UVic bioengineer develops bandage with smart phone app

Patent-pending bandage monitors wound sites to detect earliest signs of bacterial infection

A “smart bandage” that detects and treats infection using a smartphone app has the potential for transformative advances in wound care, according to University of Victoria bioengineer Mohsen Akbari.

“This all-in-one bandage that detects infection and administers treatment without having to be removed will reduce costs and save lives,” says Akbari. GelDerm’s ability to administer antibiotics directly at the wound site rather than through a general course of medication also reduces problems of antibiotic overuse, such as the growth in drug-resistant “superbugs” that now kill 10 million people annually.

Akbari is the principal investigator of a study published this week in an international journal which describes the science behind the innovation.

Akbari and his UVic-based research team – with collaborators from Harvard Medical School and UBC – are working with UVic Industry Partnerships to commercialize GelDerm, a patent-pending bandage that monitors pH levels at wound sites to detect the earliest signs of bacterial infection.

A patient using GelDerm will be able to scan over the bandage’s embedded sensors with a smartphone app to gauge whether infection has set in. The information can be used for self-monitoring and can be relayed wirelessly to a patient’s healthcare team for follow-up. Should antibiotics be required to treat an incipient infection, they can be administered directly through the bandage without having to remove it.

“There is a pressing need to develop advanced dressings that are capable of monitoring wound conditions and providing proper treatment when necessary,” said Akbari. “The proposed technology holds great promise in managing chronic and acute injuries caused by trauma, surgery or diabetes.”

Skin is the largest organ in the body, and an important barrier against bacteria and other pathogens. GelDerm’s ability to spot infection through changes in pH levels and localize antibiotic treatment at the wound site means potentially life-threatening infection is identified and treated quickly.

While electronics-based approaches to wound care are already being developed by several researchers around the world, Akbari says GelDerm is the first that functions without a power source and whose readings aren’t compromised by the multitude of substances that leak from a wound. Akbari anticipates the bandage could be on the market within five years once industry partners have been identified.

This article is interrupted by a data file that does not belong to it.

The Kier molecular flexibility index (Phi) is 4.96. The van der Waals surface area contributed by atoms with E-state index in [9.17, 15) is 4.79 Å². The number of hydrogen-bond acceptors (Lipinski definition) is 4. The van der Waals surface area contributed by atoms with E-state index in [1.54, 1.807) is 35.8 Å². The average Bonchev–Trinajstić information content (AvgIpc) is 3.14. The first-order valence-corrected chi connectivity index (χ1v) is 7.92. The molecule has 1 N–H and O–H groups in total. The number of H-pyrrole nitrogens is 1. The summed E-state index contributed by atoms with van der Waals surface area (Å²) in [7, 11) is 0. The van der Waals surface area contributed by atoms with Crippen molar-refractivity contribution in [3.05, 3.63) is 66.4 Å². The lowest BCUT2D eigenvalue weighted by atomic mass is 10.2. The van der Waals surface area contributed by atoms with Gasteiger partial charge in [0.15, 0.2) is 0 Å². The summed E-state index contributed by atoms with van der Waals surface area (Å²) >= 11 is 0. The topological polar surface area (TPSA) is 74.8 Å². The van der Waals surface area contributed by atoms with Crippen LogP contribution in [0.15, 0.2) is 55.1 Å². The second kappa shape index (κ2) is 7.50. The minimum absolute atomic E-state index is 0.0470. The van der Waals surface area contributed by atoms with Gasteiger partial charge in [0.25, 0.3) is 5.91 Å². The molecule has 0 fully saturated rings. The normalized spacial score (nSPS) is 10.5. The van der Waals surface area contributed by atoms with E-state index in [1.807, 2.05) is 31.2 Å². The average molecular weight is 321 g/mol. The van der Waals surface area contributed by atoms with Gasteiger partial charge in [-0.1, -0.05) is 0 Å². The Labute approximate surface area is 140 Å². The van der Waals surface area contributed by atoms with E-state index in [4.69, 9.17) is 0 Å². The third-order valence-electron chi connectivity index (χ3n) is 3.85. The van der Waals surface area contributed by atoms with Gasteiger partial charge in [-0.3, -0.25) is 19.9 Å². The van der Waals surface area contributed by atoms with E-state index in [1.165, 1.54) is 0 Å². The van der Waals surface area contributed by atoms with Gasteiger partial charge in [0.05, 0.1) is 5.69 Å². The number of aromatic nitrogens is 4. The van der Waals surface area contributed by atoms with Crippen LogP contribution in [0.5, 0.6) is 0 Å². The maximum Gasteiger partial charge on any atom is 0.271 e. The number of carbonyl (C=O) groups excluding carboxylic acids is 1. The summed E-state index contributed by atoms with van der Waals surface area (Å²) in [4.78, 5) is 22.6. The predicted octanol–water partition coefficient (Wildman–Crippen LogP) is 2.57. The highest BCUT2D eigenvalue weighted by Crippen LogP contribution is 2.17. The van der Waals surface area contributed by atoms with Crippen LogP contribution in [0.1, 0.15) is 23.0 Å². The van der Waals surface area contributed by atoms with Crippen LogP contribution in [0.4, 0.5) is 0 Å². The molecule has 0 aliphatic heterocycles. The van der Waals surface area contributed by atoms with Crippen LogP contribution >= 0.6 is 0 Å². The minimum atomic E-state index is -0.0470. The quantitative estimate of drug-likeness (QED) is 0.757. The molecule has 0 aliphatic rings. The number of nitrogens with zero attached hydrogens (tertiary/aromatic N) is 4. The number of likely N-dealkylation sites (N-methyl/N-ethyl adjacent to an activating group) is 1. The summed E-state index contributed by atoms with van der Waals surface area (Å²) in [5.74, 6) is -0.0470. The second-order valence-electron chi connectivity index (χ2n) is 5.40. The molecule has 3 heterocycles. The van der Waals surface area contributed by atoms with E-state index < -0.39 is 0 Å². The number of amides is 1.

The research was funded by the Canadian Institutes for Health Research and Canadian Foundation for Innovation. Collaborators include Dr. Aziz Ghahary of the University of British Columbia and Yu Shrike Zhang at Harvard Medical School’s Brigham and Women’s Hospital, as well as UVic’s Bahram Mirani (lead author) and others working in the Centre for Advanced Materials and Related Technology, the Centre for Biomedical Research, and Akbari’s own lab, the Laboratory for Innovations in Microengineering.



Like us on Facebook and follow us on Twitter.

Just Posted

McClure house fire saw Victoria firefighters utilize drone for first time in live situation

Aerial device feeds intel to crews to help formulate firefighting action plans

Barge bound for benefits

San Juan Community Home Trust and Nickel Bros. give homes new life

UVic announces finalists for Female Athlete of the Year

Rower Caileigh Filmer, swimmer Danielle Hanus, and soccer goalie Puck Louwes are top stand-outs

Jazz songstress Ellen Doty brings her sweet sound to Hermann’s Jazz Club

March 27 concert in Victoria part of national CD release tour

Victoria says #NeverAgain in solidarity with March For Our Lives

Youth Political Commons invites public to rally against gun violence March 24 at legislature

Student learns the ropes at Oak Bay fire in hands-on experience

Local department crafts four-day work experience program for Reynolds student

B.C. Scientists witness first-ever documented killer whale infanticide

“It’s horrifying and fascinating at the same time.”

Charges formally laid against Nanaimo city manager

City of Nanaimo CAO Tracy Renee Samra charged with fear of injury/damage by another person

Okanagan Falls winery showing international photo project

Liquidity Wines will be sole Canadian show of National Geographic’s Photo Ark

Lawyer for one suspect in beating of man with autism says he’s not guilty

Ronjot Singh Dhami will turn himself in, lawyer said

Liberals awarded $100,000 contract to man at centre of Facebook data controversy

Christopher Wylie says his voter-profiling company collected private information from 50 million Facebook users

Facebook’s Zuckerberg admits mistakes in privacy scandal

Zuckerberg admits to privacy scandal involving a Trump-connected data-mining firm, but no apology

UPDATE: Former B.C. city councillor sentenced nine months for sexual assault

Dave Murray, convicted this past fall, hired a private investigator to intrude on the victim’s life.

Online threat to U.S. high school traced to Canadian teen

A 14-year-old girl has been charged in connection with an online threat against a high school

Most Read